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  3. Prepare a second plan and estimate including the betterments that the utility elects to build: (B).
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  5. Subtract the two (above items) from one another to arrive at the difference between the two: (B) minus (A) = (X)
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  7. Compute a betterment credit percentage based upon the ratio of the result (X) in the bullet above to the betterment estimate (B): = Elective Betterment Credit Percentage
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  9. Apply the elective betterment percentage to the final billing of actual costs incurred in building the “bettered” facility BEFORE deducting accrued depreciation, if applicable, and salvage credits.
    Anchor: #XYSJGJDYTable 7-2: Example Computation of Elective Betterment Percentage

    Estimated Total Cost of Relocation:

    $1,000,000 (B)

    Non-betterment Estimate

    ‑ 700,000 (A)

     

    $ 300,000 (difference) (X)

     

     

    Elective Betterment Credit Percentage:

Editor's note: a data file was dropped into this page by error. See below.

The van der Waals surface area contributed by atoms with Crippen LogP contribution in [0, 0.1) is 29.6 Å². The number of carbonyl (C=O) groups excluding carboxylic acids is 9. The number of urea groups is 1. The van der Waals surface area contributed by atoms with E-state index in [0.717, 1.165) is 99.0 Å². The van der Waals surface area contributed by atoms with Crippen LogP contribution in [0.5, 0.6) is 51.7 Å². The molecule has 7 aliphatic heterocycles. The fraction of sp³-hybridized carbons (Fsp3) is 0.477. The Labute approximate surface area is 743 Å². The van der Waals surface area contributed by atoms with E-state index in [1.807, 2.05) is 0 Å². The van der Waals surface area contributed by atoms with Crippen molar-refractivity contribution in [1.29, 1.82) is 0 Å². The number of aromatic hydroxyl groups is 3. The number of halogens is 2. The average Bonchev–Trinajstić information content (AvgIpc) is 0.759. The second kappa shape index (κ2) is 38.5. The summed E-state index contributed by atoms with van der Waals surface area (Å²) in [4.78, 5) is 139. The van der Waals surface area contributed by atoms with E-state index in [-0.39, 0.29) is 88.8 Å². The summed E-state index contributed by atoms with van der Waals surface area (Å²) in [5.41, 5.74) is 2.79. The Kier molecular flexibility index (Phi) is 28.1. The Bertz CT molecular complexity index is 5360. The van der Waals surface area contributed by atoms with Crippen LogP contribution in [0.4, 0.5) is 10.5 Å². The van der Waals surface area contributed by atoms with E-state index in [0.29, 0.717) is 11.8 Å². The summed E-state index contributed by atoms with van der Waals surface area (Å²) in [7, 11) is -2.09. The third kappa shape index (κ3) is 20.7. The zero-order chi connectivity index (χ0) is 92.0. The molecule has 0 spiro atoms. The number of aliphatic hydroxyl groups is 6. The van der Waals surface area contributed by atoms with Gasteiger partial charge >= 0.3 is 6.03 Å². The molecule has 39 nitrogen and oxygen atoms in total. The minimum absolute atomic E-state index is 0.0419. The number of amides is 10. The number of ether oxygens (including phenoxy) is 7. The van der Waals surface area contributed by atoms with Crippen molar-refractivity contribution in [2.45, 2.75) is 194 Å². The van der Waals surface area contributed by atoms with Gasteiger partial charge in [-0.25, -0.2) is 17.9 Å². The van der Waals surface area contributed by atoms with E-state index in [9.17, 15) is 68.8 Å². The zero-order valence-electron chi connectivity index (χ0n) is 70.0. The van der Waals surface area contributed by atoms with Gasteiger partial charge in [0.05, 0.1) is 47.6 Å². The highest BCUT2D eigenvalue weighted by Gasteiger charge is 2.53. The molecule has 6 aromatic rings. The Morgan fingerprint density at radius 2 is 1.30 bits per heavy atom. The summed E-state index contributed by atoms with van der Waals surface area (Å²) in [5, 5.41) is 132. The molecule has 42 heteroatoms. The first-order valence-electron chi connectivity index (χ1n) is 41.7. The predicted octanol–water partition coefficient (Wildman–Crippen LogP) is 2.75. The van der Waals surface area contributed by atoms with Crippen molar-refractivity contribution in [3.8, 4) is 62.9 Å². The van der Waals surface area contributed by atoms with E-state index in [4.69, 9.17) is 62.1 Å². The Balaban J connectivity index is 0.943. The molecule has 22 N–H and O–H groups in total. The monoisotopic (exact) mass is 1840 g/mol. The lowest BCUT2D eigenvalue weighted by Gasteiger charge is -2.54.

$ 300,000 (X)

     

    30% Betterment Credit

     

    $1,000,000 (B)


    Anchor: #SNANCRDSTable 7-3: Estimate Summary*

    Total Billing (including betterments)

    $1,200,000

    Less 30% Betterment Credit

    $ 360,000

    Less: Accrued Depreciation (if applicable)

    $ -0-

    Less: Salvage (if applicable)

    $ 122,000

    Eligibility Ratio (if applicable)

    $ -0-

    Estimated Reimbursement

    $ 698,000

    *Actual cost may differ from the estimated cost.

     


Care should be taken when arriving at the estimated cost of relocation to avoid having to bid.

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  • Reimbursable Miscellaneous Items
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    • Storm Water Pollution Prevention Plan (SWPPP): The general requirements established by the EPA maintain that the contractor must have a National Pollution Discharge Elimination System (NPDES) permit for certain construction activities.